We identified 127,175 Medicare colonoscopies performed in 2013 (Table 2) and classified 56,578 (44%) as screening for purposes of calculating average costs. 46% of the colonoscopies were excluded because the coding indicated that they were diagnostic, 7% because they were performed on the same-day as an upper endoscopy, 2% because they were incomplete, and 1% because the Medicare enrollee was under age 50.Table 22013 Medicare colonoscopiesColonoscopy days identifiedNumberPercentageTotal127,175100Exclusions: Diagnostic58,20646 Incomplete24412 With same-day upper endoscopy91397 Enrollee under age 508111Net remaining: screening colonoscopy days56,57844Source: Authors’ analysis of 2013 Medicare 5% sample data

To understand the model sensitivity to certain assumptions and potential changes to OC and CTC standards and practices, we tested several alternative scenarios. Table 10 describes the scenarios (with more detail provided in the Appendix in supplementary material) and explains why we selected them. Table 11 summarizes the results of the scenarios.Table 10Alternative scenariosDescriptionAlternative model inputsExplanation1. Fewer large and small polypsApply a 0.80 adjustment factor to the probability of large and small polyps and increase the probability of diminutive size polyps by the same amount so that the probability of finding a polyp of any size remains unchangedOur base scenario, using data centered at approximately 2005, produces an approximately 18% aggregate probability of a large or small polyp finding. We have found smaller studies that indicate an aggregate probability in the 13–15% range [47–49]. Since the probability of finding a polyp of any size, however, uses recent data we left the total probability unchanged2. Add costs for OC and CTC complications and CTC extra-colonic findingsOC costs: add $20 and $96 to OC without and with biopsy costs, respectively, for OC complicationsWe used published literature [50], trended to 2015, to estimate the costs of complications and the follow-up diagnosis costs of CTC extra-colonic findings. OC has more complications than CTC and within OC, OCs with biopsies have substantially more complications than OCs without biopsies [47, 49, 51]. See Appendix in supplementary material for more details. The ACR currently recommends the reporting of potentially significant extra-colonic findings [23]CTC costs: add $131 to CTC for CTC complications and extra-colonic findings3. Increase anesthesia use for OCAssume that 80% of OCs will have separately billed anesthesia, a 40% increase in use and costs from the 57% base scenario assumptionIn 2013 separately billed anesthesia was subject to Medicare cost sharing; as of January 1, 2015 it is no longer subject to cost sharing [52]. Anesthesia use may therefore increase over the next couple of years4. Add costs for CTC shared decision makingAdd a $20 cost to all CTCs and another $20 cost to CTCs with small polypsMedicare covers CT lung cancer screening with the provision that the first screening must include a documented shared decision making consultation [53]. If Medicare adopts a similar approach for CTC screening, two consultations may be required: the first for the screening and the second for the decision for follow-up OC if the patient has small polyps. See the Appendix in supplementary material for more details5. Decrease maximum screening ageDecrease maximum screening age from age 84 to age 74UPSTF recommends CRC screening until age 75. Medicare, however, currently pays for screening for all ages 50 and over6. Decrease OC follow-up rate for CTCs with small polyp findingsDecrease OC follow-up rate for CTCs with small polyp findings from 50% to 25%No one knows how many patients with small polyps will opt for OC polypectomy vs. CTC surveillance. The percentage will likely vary substantially by clinic and physician7. Increase OC follow-up rate for CTCs with small polyp findingsIncrease OC follow-up rate for CTCs with small polyp findings from 50% to 75%8. Decrease rescreen years for both OC and CTC for screenings with small polypsRescreen in 3 years instead of the 6 years for OC and 5 for CTCLiterature indicates that many OC patients rescreen sooner than recommended by guidelines [46]9. Increase rescreen years for CTC to match OCRescreen in 3, 6, 7, and 10 years for large, small, diminutive, and no polyps, respectivelyBy removing the rescreen time differential, this scenario compares the per-screen costs of CTC and OCTable 11Alternative scenario simulation results2015 cost per Medicare enrollee per monthScreening pathCTC savings (%)ScenarioOCCTC0. Base$9.34$6.59291. Fewer large and small polyps9.316.09352. Add costs for OC and CTC complications and CTC extra-colonic findings9.898.74123. Increase anesthesia use for OC9.686.67314. Add costs for CTC shared decision making9.347.00255. Decrease maximum screening age6.664.46336. Decrease OC follow-up rate for CTCs with small polyp findings9.346.13347. Increase OC follow-up rate for CTCs with small polyp findings9.347.03258. Decrease rescreen years for both OC and CTC for screenings with small polyps9.656.80309. Increase rescreen years for CTC to match OC9.343.9758Source: Authors’ simulation. Assumes all Medicare enrollees have perfectly adhered to an OC or CTC screening path since age 50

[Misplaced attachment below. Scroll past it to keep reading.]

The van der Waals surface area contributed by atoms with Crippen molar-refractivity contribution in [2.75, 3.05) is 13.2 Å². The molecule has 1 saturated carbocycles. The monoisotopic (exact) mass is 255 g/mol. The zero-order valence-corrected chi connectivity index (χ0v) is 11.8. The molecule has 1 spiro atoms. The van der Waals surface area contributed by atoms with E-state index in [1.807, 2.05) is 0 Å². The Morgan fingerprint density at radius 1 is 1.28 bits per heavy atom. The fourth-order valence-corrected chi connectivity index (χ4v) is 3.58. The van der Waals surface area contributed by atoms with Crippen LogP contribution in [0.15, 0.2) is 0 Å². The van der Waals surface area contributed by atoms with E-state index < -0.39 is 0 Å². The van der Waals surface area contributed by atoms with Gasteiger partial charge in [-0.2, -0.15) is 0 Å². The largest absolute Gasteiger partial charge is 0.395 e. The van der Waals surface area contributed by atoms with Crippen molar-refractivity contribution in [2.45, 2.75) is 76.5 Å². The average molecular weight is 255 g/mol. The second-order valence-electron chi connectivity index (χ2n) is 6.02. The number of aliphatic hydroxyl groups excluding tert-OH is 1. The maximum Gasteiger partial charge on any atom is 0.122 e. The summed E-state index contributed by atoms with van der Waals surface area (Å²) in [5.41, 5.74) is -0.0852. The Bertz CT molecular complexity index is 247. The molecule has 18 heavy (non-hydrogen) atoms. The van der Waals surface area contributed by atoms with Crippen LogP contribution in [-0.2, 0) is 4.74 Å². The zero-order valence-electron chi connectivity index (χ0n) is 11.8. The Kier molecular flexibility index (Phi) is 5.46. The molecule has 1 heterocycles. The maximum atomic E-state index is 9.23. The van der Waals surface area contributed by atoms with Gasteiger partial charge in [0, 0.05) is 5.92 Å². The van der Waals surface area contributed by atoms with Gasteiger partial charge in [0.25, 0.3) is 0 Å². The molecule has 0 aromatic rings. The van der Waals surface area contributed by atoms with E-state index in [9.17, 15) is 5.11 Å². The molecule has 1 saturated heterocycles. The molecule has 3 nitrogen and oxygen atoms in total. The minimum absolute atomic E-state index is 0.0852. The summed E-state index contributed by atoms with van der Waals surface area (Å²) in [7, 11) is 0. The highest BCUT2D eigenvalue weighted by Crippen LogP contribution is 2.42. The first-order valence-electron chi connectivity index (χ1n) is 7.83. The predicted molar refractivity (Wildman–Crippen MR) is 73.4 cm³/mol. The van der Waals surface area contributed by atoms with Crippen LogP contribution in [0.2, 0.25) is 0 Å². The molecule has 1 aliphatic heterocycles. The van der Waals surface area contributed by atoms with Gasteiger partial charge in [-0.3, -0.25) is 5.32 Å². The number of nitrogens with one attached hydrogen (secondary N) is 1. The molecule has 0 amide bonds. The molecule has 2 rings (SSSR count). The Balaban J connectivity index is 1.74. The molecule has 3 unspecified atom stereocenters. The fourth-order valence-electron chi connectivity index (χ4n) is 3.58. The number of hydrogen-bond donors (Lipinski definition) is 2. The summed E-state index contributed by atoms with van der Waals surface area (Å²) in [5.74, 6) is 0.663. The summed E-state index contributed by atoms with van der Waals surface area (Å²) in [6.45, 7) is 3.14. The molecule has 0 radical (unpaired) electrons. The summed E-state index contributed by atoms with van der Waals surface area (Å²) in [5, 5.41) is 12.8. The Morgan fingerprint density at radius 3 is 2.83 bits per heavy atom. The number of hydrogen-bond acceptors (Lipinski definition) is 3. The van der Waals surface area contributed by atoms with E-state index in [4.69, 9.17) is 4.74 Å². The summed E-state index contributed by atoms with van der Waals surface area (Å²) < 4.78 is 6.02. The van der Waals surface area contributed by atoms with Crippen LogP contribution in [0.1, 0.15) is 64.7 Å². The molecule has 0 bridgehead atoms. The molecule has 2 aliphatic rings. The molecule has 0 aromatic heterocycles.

For a Medicare population, when compared to OC, CTC satisfies the third goal of the triple aim: reducing the per capita cost of health care. For our base scenario, CTC is 29% less costly than OC per Medicare enrollee. Although the CTC cost advantage is quite variable under the alternative scenarios, the cost advantage is positive for all alternative scenarios (range: 12–58%).

 

Source:

http://doi.org/10.1007/s00261-015-0538-1